I have been diligently working on a mud engine called Kusht, but in the meantime I have used to framework to develop a demonstration of the new MUD's features that I have chose to call "Tank Mage Deathmatch!!!"
I think it's kind of misleading to present this here as a game you wrote to demonstrate your framework, 3squire, and saying you "chose" the name etc., if you didn't actually write it but modified it to talk to your Chrome browser thingymabob.
Notice: Tank Mage Deathmatch Requires Google Chrome
Hrmm… oh well.
I've also discussed that with 3squire elsewhere, but he's pretty firmly of the opinion that "A mud in a telnet client simply cannot support the kind of emergent gameplay elements this engine will support, period. It just cannot."
Other than advice not to introduce your next 'adaptation' in the shady way you've introduced this game, as mentioned already, here's my feedback:
* The text output window is way too small * The border between the input and output windows is too big. * Also if you don't need fixed-width typefaces for legibility, use bigger serif typefaces. Also the rendering of the font is rather bad in my opinion. * While I think the visuals and composition of the UI is confusing, I don't think this is a problem with the idea of the web client in general; see Maiden Desmodus' Flash client for a better example of a web client. * rendering speed was good
So my recommendations would be – bigger text window, bigger text, more thoughtful UI arrangement.
Hey there everyone. Thanks for the feedback. I hope you actually had a chance to play for a while before reporting on the UI design, since many UIs can seem counterintuitive until you have had an opportunity to see how they affect gameplay.
Also, since the code is now entirely in PHP (though it could still serve telnet with two minor tweaks) and is thus platform independent and improved where I saw fit to improve and has intelligent AI bots so you can play single player and a large number of other minor enhancements (including a G UI, ahem) I think Bob White would be pleased and I was hoping people might find it an interesting opportunity to see what a prototype of the future of MUDing will be (when it migrates out of telnet and into the browser… they'll still be basic, just… enhanced… I promise).
I love what you guys are working on. I'm happy to work on client-side for a more established project (seeing how hard it is to develop both simultaneously) but you'd probably have to tack on a function call wherever you do an AI check to send JSON data to the clients.) The point was to show what you could gain from being in the browser. This game is customized to its particular style/type (a Deathmatch!!!) but a regular game would have a more crafted interface.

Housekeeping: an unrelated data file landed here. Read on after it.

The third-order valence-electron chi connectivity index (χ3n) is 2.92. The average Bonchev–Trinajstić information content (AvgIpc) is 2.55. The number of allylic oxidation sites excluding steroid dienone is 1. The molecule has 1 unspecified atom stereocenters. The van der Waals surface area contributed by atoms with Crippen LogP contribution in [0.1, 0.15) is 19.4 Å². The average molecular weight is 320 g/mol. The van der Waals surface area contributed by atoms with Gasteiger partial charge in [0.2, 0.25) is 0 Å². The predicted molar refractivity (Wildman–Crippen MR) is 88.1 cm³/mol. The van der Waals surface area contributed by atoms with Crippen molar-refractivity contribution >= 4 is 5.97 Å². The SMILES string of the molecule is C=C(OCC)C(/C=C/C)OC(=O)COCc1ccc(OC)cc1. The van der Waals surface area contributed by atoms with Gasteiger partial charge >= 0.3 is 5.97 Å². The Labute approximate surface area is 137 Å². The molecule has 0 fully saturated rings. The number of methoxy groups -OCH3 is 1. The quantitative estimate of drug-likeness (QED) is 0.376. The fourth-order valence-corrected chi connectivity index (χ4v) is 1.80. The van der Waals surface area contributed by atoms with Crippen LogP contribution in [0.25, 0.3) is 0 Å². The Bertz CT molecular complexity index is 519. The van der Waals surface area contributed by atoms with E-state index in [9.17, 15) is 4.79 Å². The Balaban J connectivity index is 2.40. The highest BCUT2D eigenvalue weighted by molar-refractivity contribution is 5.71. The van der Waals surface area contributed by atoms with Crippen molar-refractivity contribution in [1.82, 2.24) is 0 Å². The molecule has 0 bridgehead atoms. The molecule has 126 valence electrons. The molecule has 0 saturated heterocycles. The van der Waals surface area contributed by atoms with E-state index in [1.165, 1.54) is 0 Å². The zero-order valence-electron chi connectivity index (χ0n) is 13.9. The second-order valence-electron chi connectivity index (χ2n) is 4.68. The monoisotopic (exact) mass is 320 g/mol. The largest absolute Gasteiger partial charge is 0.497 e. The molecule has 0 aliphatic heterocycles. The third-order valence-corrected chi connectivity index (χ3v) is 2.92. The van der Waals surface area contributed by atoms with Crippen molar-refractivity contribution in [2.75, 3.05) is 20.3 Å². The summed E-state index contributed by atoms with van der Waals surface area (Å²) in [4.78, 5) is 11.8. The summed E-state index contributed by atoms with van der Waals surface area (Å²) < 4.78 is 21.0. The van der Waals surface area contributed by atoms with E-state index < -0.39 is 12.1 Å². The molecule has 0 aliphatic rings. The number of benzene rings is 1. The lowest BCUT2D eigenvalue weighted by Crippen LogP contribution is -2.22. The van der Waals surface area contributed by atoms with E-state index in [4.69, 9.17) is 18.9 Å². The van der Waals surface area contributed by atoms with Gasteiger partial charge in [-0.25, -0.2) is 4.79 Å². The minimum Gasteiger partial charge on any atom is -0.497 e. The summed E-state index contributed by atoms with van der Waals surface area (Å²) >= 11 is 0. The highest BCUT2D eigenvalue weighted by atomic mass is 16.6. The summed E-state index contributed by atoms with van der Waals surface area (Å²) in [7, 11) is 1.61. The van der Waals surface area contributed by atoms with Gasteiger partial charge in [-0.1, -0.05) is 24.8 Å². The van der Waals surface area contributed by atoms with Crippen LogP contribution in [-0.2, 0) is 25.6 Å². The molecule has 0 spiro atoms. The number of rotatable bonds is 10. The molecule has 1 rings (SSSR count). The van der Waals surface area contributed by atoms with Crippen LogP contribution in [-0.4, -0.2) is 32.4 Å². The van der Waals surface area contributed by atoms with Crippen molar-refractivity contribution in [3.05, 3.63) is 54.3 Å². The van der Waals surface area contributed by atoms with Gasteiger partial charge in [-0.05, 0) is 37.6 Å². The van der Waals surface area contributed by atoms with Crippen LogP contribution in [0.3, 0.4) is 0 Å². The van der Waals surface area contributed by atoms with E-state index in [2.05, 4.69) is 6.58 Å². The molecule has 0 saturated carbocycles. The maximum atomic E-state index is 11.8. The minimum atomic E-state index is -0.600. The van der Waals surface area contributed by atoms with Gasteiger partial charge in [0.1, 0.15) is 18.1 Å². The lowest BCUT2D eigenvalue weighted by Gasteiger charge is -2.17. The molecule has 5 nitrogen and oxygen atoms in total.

1. Muds have been in the browser since around 2001 2. When you ask for feedback, people give you feedback, and passive-aggressively justifying your decisions is not usually the best response to feedback.
This isn't personal, I appreciate what you're doing and I'd like to see more of it. Ask anyone here and they'll tell you I'm probably one of the least ornery posters here, but this thread is getting somewhat ridiculous.
Ask anyone here and they'll tell you I'm probably one of the least ornery posters here
Actually, Idealiad is Evil Itself. :devil:
(a) tried very hard to get in touch with Bob White about adapting his game (he seems to have disappeared from the community)
We had no way of knowing that, even after looking over your site.
(b) Credit him extensively
Your post here didn't even mention him, and in fact you said that you "develop[ed] a demonstration" of a game for which you chose the name. It's true that you mention the name in the "how to play" section.
Sorry, I don't really understand what you're saying.
Remember that people here aren't in your head and we have no way of knowing what you find to be fun or funny or ironic, or who you tried to get in touch with, etc.
I would have liked to check out your work, but it's Chrome-only, so, well, that's about that for now. (Instead of having a "MUD client", you need me to download a different "web client", so AFAICT I still have to go download something I don't have.)
01 Apr, 2010, Asylumius wrote in the 13th comment:
Your project seems cool enough, but as far as I'm concerned, a MUD has always been and will always be a text-only game that can be played on even the oldest hardware with pretty much zero software requirements. It's nice to see someone doing something fresh with PHP and all that jazz, and while your project doesn't necessarily break the literal mold of what the acronym means, it's not something I would consider a MUD. Browsers (especially just one and only one), graphics, sound, and all this other bullshit just doesn't add any value to MUDs in my world.
That said, good luck. Any active and healthy development in the community is a good thing, as far as I'm concerned.
I had a few attempts at building a more sophisticated mud/virtual world. Invariably they ended with me getting bogged down with some issue that I wasn't able to resolve.
It looks your entry lives on in God Wars II?
Parts of it. God Wars II was started from scratch, and Jobo wanted to write the socket code for it. As he also developed SocketMUD at around the same time, I suspect he reused the same code for both. But once the basics were in place, I copied over large chunks of Gladiator Pits II.